TTR before her departure from Xiamen.
So let’s state the obvious first: cars are mass produced and before the first one appears on a showroom floor hundreds of prototypes have been well and truly tested. Then a bajillion cars are made and 99% of the time, any problem you take to your local dealer will have been addressed in another car before you arrive.
Boat builds are significantly fewer in number. The number of units of a “mass” production boat model built is still in the 100s after a couple of years.
Ticket to Ride is one of only four HH55s produced to date, and each boat is customized to the specifications of the buyer. Due to this customization, some of the issues we face on TTR are probably different from issues the other three HH55 catamarans have experienced.
In addition to the uniqueness of each boat, our catamaran is a little city unto itself that must safely carry us from one port to the next and provide all of our electrical, refrigeration, water, power and navigational needs.
Given these facts, it is unrealistic to think that every system on TTR, or any other new boat, would be functioning perfectly at the time of delivery.
La Paz under a full moon taken from where we are anchored.
Knowing we would have issues that needed to be addressed, we decided long before Ticket to Ride was delivered that we would spend a season living on board to figure out what is working and what needs fixing. That is the purpose of our trip to the Sea of Cortez.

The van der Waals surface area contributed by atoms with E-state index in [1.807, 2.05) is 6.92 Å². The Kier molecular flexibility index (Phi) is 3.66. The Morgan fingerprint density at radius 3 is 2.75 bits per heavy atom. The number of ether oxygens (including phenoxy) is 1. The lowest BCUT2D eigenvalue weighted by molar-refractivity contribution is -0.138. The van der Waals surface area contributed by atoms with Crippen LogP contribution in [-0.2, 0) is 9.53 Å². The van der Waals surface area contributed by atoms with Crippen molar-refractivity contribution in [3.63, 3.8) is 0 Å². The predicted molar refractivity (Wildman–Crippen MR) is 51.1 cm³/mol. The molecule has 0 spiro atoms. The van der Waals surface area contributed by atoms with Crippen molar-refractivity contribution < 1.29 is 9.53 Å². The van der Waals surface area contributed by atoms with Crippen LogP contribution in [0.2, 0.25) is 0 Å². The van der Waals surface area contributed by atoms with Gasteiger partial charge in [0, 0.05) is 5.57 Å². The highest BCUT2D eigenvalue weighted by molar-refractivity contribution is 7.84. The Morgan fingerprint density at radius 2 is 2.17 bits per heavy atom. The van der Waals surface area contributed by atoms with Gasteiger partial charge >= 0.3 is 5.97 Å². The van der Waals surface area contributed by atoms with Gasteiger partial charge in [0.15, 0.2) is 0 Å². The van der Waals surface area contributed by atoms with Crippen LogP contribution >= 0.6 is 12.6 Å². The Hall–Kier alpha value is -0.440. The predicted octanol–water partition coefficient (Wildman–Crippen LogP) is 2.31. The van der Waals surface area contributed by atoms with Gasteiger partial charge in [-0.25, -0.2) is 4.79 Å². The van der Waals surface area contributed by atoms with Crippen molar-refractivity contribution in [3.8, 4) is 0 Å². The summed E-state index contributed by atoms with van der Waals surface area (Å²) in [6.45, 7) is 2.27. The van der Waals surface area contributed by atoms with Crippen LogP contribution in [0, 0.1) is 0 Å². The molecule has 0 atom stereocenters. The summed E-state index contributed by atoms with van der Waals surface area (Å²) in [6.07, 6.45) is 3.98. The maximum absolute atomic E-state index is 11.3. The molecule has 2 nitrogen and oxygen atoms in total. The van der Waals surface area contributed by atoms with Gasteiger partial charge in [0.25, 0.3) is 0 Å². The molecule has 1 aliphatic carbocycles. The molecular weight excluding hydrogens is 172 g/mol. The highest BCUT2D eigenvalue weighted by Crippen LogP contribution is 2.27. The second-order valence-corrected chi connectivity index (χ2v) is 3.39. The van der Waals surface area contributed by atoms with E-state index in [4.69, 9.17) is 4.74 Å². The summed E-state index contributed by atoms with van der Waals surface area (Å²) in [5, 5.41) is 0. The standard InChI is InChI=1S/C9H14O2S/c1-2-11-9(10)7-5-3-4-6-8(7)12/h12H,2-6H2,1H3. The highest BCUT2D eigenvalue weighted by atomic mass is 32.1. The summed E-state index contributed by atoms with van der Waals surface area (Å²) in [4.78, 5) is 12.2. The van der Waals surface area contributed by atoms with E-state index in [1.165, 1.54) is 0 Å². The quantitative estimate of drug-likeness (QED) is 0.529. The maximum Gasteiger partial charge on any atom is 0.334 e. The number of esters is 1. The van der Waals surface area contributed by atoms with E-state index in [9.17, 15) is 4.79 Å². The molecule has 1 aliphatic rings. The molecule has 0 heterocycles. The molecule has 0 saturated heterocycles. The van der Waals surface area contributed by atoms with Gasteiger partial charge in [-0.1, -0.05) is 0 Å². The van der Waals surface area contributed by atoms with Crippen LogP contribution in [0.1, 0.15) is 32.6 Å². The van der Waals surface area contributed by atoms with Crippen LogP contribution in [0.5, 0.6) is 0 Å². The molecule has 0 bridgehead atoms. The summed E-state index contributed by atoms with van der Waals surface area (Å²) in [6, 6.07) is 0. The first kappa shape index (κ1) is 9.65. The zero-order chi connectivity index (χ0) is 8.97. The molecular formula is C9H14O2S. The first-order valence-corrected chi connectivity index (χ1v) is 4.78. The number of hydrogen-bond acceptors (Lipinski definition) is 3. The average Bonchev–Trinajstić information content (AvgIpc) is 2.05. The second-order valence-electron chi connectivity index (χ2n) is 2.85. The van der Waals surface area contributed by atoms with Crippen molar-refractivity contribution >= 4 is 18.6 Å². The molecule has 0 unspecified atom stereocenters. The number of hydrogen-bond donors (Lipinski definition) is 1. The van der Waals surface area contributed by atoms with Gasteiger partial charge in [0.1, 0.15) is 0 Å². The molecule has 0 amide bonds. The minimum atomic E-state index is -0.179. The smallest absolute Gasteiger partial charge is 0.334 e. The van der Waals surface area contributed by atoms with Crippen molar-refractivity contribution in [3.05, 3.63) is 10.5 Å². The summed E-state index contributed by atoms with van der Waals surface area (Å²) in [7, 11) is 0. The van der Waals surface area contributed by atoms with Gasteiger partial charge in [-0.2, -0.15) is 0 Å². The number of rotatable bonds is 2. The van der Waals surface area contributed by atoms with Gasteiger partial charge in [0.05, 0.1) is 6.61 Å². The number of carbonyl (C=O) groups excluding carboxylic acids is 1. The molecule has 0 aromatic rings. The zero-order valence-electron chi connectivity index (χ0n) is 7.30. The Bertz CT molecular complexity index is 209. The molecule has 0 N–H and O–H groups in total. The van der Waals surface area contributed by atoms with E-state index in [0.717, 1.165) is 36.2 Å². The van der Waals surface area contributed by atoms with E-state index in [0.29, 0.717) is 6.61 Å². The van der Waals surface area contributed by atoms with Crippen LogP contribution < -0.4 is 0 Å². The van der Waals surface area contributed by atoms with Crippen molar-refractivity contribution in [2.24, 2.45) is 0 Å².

First let us reiterate that we are very pleased with our boat. The quality and precision of the interior spaces; cabinetry, tech spaces, painted or veneered surfaces, etc are excellent and we are very impressed.
Ticket to Ride sails like a dream and is more capable than we are. I’m not saying we aren’t decent sailors, but this boat has excellent performance rigging, sails and equipment and she is set up to goooo.
But TTR does have some issues and in the spirit of sometimes removing our rose colored glasses, we will share a few of our current concerns and what is driving us to return to the U.S. for warranty work. To date we have had very good service and response from Hudson Yacht Group with our questions and concerns.
The nav desk on TTR.
Perhaps the most complicated and potentially problematic system on Ticket to Ride is CZone; the electronic control and monitoring system that is the brain of everything with an electron flow on TTR. CZone essentially is the replacement for the AC and DC switching panels seen on most boats plus a whole lot more. With this computer brain and the touch of a screen, through CZone we can program our electrical system to fit our current situation. For example, TTR’s CZone system has 6 programmable modes such as “day cruise” or “anchored home” that allow one to turn off and on all the systems used in those situations with the touch of only a single button. So when we press “day cruise,” VHFs, navigation screens, winches, etc all turn on when we touch that one button. CZONE is a beautiful thing and yes, there is the potential for problems. After many, many hours reading manuals and technical support phone time with CZone Tech Support of New Zealand, the CZone, Frank and Mary Grace are living in harmony.
The company responsible for our electronics package is Pochon out of France. At the time of writing our purchasing contract, we tried to convince HH to use a U.S. company for this pivotal installation. We knew the chances of having everything right from the start were slim because the system interactions and programming are complicated. We lost that battle and now we are facing a few disadvantages because our resource for fixing the electronics is a French speaking group in France. Between the inconvenience of differing time zones and language barriers, even issues discovered during the delivery phase are still not fixed.